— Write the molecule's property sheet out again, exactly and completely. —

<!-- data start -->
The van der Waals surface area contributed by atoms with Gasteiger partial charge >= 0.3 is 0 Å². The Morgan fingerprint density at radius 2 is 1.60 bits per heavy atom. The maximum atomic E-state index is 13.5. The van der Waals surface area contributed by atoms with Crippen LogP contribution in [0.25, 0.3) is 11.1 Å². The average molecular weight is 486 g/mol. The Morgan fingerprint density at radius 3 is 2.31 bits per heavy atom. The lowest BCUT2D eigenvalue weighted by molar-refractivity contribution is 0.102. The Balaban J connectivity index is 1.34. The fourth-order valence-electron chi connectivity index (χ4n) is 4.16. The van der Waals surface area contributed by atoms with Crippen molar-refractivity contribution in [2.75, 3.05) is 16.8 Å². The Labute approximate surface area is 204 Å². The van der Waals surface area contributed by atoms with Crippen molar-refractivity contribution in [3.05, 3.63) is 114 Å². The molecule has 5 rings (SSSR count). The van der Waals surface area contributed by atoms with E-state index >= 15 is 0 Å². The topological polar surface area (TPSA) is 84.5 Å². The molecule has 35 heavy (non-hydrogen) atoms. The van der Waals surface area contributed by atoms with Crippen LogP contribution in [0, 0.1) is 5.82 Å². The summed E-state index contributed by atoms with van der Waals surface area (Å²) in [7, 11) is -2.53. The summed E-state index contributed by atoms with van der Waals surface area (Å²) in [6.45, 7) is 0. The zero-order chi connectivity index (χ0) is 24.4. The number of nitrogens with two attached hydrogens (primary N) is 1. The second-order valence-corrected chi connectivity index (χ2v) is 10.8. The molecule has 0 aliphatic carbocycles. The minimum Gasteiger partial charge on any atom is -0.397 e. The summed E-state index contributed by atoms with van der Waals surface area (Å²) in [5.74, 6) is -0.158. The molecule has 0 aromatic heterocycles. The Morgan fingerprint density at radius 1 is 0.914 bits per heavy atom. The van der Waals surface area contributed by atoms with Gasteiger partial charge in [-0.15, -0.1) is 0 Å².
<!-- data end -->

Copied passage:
The van der Waals surface area contributed by atoms with Gasteiger partial charge >= 0.3 is 0 Å². The Morgan fingerprint density at radius 2 is 1.60 bits per heavy atom. The maximum atomic E-state index is 13.5. The van der Waals surface area contributed by atoms with Crippen LogP contribution in [0.25, 0.3) is 11.1 Å². The average molecular weight is 486 g/mol. The Morgan fingerprint density at radius 3 is 2.31 bits per heavy atom. The lowest BCUT2D eigenvalue weighted by molar-refractivity contribution is 0.102. The Balaban J connectivity index is 1.34. The fourth-order valence-electron chi connectivity index (χ4n) is 4.16. The van der Waals surface area contributed by atoms with Crippen molar-refractivity contribution in [2.75, 3.05) is 16.8 Å². The Labute approximate surface area is 204 Å². The van der Waals surface area contributed by atoms with Crippen molar-refractivity contribution in [3.05, 3.63) is 114 Å². The molecule has 5 rings (SSSR count). The van der Waals surface area contributed by atoms with E-state index >= 15 is 0 Å². The topological polar surface area (TPSA) is 84.5 Å². The molecule has 35 heavy (non-hydrogen) atoms. The van der Waals surface area contributed by atoms with Crippen LogP contribution in [0, 0.1) is 5.82 Å². The summed E-state index contributed by atoms with van der Waals surface area (Å²) in [7, 11) is -2.53. The summed E-state index contributed by atoms with van der Waals surface area (Å²) in [6.45, 7) is 0. The zero-order chi connectivity index (χ0) is 24.4. The number of nitrogens with two attached hydrogens (primary N) is 1. The second-order valence-corrected chi connectivity index (χ2v) is 10.8. The molecule has 0 aliphatic carbocycles. The minimum Gasteiger partial charge on any atom is -0.397 e. The summed E-state index contributed by atoms with van der Waals surface area (Å²) in [5.74, 6) is -0.158. The molecule has 0 aromatic heterocycles. The Morgan fingerprint density at radius 1 is 0.914 bits per heavy atom. The van der Waals surface area contributed by atoms with Gasteiger partial charge in [-0.15, -0.1) is 0 Å².